Dr. Todd Anderson
Professor of Environmental Chemistry
Ph.D. University of Tennessee 1991
M.S. University of Tennessee 1988
B.S. Peru State College 1986
Environmental Chemistry and Fate
ENTX 6351 Analytical Toxicology (with Drs. Jaclyn Cañas-Carrell and David Klein)
ENTX 6251 Analytical Toxicology Lab (with Drs. Jaclyn Cañas-Carrell and David Klein)
ENTX 6445 Chemical Fate (with Drs. Jaclyn Cañas-Carrell and David Klein)
Todd Anderson’s teaching and research focusses on the movement and analysis of chemical contaminants (pollutants) in the environment. The ultimate objective is to evaluate and better characterize potential exposure of organisms to contaminants. An important set of supporting experiments involve specifically testing for the effects of selected chemicals, mostly using invertebrate models. He received his M.S. and Ph.D. from the University of Tennessee, Knoxville under the direction of Dr. Barbara Walton at Oak Ridge National Laboratory (ORNL); he did postdoctoral research in pesticide toxicology and fate at Iowa State University with Dr. Joel Coats. In 1996, Anderson received the Society of Environmental Toxicology and Chemistry (SETAC) Roy F. Weston Award, an award given to a scientist under the age of 35 for contributions made to the field of environmental chemistry. Dr. Anderson was selected by Sigma Xi as the Southwest Regional Young Investigator for 1999 and 2001 based on his work with chemical contaminants in soil-plant systems.
At Texas Tech, Anderson has received the President’s Excellence in Teaching Award (2003), the Chancellor’s Council Distinguished Research Award (2004), was named an Integrated Scholar (2014) by the Provost Office, and in 2018 received the Barnie E. Rushing, Jr., Faculty Distinguished Research Award. In addition, he has received his department’s Outstanding Faculty Award (by graduate student vote) 9 times. In 2005, he was elected Fellow of the American Association for the Advancement of Science (AAAS), the world’s largest general scientific society; in Texas Tech’s nearly 100-year history, it is believed that fewer than 30 faculty have been named AAAS Fellow. In 2009, he received the Champion of Women Award for mentoring women scientists from the West Texas - Association for Women in STEAM.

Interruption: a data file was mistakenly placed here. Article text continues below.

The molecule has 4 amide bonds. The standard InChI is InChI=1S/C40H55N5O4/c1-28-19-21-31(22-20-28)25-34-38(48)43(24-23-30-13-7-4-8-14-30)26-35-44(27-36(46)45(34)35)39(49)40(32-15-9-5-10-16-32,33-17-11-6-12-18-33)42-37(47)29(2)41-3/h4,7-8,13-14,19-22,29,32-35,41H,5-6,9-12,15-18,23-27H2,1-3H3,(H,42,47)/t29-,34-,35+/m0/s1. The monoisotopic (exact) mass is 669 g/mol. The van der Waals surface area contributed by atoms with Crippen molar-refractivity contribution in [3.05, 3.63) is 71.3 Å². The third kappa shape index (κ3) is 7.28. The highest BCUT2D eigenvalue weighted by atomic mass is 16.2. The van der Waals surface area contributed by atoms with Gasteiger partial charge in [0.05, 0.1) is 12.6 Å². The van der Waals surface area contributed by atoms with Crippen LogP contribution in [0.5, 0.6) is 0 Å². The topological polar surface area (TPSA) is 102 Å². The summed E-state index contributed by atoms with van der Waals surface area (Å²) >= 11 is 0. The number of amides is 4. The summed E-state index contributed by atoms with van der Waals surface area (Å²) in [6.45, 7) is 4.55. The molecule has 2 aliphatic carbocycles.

He was an associate editor for Environmental Toxicology and Chemistry from 2002-2015, as well as a past member of the editorial board. He is a current academic editor in environmental science for PeerJ. Dr. Anderson is a Board Certified Environmental Scientist (BCES), by eminence, from the American Academy of Environmental Engineers & Scientists (AAEES). His collaborative research on the natural occurrence of perchlorate received an editor’s award from Environmental Science & Technology as the Environmental Science Paper of the Year (2005), and was selected as the SERDP Environmental Restoration Research Project of the Year (2007).
Some additional measures of the influence and impact of Anderson’s research can be found in citation metrics using Google Scholar data. One of his >190 peer-reviewed journal articles has been cited over 2,100 times, 5 over 500, 8 over 300, and 30 of his articles have been cited over 100 times each. He has an h-Index of 55 with > 14,700 total citations.
Osma, E., Y. Çiğir, A. Karnjanapiboonwong, and T. A. Anderson. 2018. Evaluation of selected pharmaceuticals on plant stress markers in wheat. International Journal of Environmental Research. 12(2):179-188.
Bamgbose, I. A. and T. A. Anderson. 2018. Assessment of three plant-based biodiesels using a Daphnia magna bioassay. Environmental Science and Pollution Research. 25:4506-4515.
Karnjanapiboonwong, A., S. K. Deb, S. Subbiah, D. Wang, and T. A. Anderson. 2018. Perfluoroalkylsulfonic and carboxylic acids in earthworms (Eisenia fetida): Accumulation and effects results from spiked soils at PFAS concentrations bracketing environmental relevance. Chemosphere. 199:168-173.
Jackson, W. A., S. Wang, B. Rao, T. A. Anderson, and N. L. Estrada. 2018. Heterogeneous production of perchlorate and chlorate by ozone oxidation of chloride: implications of the source of (per)chlorate in the solar system. ACS Earth and Space Chemistry. 2:87-94.
The Department of Environmental Toxicology (ENTX) is the academic home for the core faculty of The Institute of Environmental and Human Health (TIEHH) and the Institute for Forensic Science (IFS) at Texas Tech University. TIEHH and IFS provide faculty and graduate students opportunities for multidisciplinary research and scholarly engagement related to environmental, forensic and human health sciences.
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